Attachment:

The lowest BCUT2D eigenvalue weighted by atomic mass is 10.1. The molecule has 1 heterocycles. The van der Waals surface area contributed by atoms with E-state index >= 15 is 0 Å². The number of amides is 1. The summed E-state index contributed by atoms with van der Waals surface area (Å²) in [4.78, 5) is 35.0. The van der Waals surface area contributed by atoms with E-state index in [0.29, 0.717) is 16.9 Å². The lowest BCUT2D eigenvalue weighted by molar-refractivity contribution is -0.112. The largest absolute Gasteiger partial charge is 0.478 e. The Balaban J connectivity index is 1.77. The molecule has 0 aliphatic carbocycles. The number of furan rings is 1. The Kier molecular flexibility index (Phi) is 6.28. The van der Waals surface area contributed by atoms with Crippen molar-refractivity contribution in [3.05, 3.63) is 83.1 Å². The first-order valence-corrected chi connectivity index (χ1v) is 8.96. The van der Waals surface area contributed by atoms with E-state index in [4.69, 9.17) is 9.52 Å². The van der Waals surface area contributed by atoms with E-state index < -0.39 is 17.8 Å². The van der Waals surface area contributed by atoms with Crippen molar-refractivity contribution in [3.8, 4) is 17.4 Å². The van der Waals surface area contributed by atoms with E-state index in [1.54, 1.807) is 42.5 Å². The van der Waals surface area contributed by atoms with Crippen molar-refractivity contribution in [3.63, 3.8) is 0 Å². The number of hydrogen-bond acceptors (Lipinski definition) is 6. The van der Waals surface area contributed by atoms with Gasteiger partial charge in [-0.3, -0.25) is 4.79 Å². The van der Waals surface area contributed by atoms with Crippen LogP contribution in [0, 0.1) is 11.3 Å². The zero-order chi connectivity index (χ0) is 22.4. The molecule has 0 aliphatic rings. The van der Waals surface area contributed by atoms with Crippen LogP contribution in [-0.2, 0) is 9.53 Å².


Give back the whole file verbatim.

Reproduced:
The lowest BCUT2D eigenvalue weighted by atomic mass is 10.1. The molecule has 1 heterocycles. The van der Waals surface area contributed by atoms with E-state index >= 15 is 0 Å². The number of amides is 1. The summed E-state index contributed by atoms with van der Waals surface area (Å²) in [4.78, 5) is 35.0. The van der Waals surface area contributed by atoms with E-state index in [0.29, 0.717) is 16.9 Å². The lowest BCUT2D eigenvalue weighted by molar-refractivity contribution is -0.112. The largest absolute Gasteiger partial charge is 0.478 e. The Balaban J connectivity index is 1.77. The molecule has 0 aliphatic carbocycles. The number of furan rings is 1. The Kier molecular flexibility index (Phi) is 6.28. The van der Waals surface area contributed by atoms with Crippen molar-refractivity contribution in [3.05, 3.63) is 83.1 Å². The first-order valence-corrected chi connectivity index (χ1v) is 8.96. The van der Waals surface area contributed by atoms with E-state index in [4.69, 9.17) is 9.52 Å². The van der Waals surface area contributed by atoms with E-state index < -0.39 is 17.8 Å². The van der Waals surface area contributed by atoms with Crippen molar-refractivity contribution in [3.8, 4) is 17.4 Å². The van der Waals surface area contributed by atoms with E-state index in [1.54, 1.807) is 42.5 Å². The van der Waals surface area contributed by atoms with Crippen molar-refractivity contribution in [3.63, 3.8) is 0 Å². The number of hydrogen-bond acceptors (Lipinski definition) is 6. The van der Waals surface area contributed by atoms with Gasteiger partial charge in [-0.3, -0.25) is 4.79 Å². The van der Waals surface area contributed by atoms with Crippen LogP contribution in [0, 0.1) is 11.3 Å². The zero-order chi connectivity index (χ0) is 22.4. The molecule has 0 aliphatic rings. The van der Waals surface area contributed by atoms with Crippen LogP contribution in [-0.2, 0) is 9.53 Å².